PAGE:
We don’t see these same issues with renewable power. Despite far less government investment, renewable power continues to grow. At a time with growth in well-paid full time jobs is erratic, clean technology continues to out-perform other industries.
Blue Green Canada released a report called More Bang for our Buck that found every one million dollars the government invested in support of the oil and gas sector nets two direct jobs while that same one million dollars would lead to 15 jobs in clean technology and renewable power sectors.
Green jobs employ many of the skilled labourers currently employed in more traditional fields. This means that with a little effort, it is possible to transition workers and their skills into green jobs as we phase out of non-renewable resource based employment.
Investments in green technology not only net more jobs per dollar invested they also have the added benefit of helping to reduce our greenhouse gas emissions.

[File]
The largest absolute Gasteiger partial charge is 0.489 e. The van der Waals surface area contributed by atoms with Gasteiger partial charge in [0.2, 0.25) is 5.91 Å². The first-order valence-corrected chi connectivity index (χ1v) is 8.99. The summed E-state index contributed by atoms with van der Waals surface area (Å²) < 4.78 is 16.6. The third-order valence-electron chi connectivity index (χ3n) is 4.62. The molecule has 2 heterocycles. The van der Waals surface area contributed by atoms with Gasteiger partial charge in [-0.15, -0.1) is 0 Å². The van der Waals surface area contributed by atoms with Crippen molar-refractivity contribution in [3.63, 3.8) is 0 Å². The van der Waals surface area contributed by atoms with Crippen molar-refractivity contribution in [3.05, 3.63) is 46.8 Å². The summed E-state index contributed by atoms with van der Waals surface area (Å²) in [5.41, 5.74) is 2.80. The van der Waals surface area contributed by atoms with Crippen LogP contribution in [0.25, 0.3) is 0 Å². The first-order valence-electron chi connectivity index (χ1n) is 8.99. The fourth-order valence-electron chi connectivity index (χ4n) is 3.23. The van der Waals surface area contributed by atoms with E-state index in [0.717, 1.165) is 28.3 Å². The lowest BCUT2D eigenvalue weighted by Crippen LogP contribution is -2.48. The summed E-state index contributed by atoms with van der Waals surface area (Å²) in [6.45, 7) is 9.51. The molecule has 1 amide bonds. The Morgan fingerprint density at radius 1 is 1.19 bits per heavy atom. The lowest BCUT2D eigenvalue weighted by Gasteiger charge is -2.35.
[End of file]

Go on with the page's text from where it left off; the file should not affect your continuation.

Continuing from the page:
Canadian clean technology exports are at the same levels as mining, wood, livestock and processed foods. These are important sectors of the economy and each has a single minister and ministry responsible for their economic stewardship. There is no formal provincial or federal policy for clean and green technologies. To fully capture the benefits of transitioning to a green economy this should change.
Other important components of the clean technology sector include public transit; the growth of hybrid electric and fully electric vehicles; green building designs; smart grids; I could go on but out of respect for the committee and my fellow witness’s time I will refrain from reading a laundry list.
In closing, all of these 21st century clean technologies deserve our attention and we do present and future generations of Canadians a disservice if we continue to treat them as boutique industries rather than crucial parts of our future economy.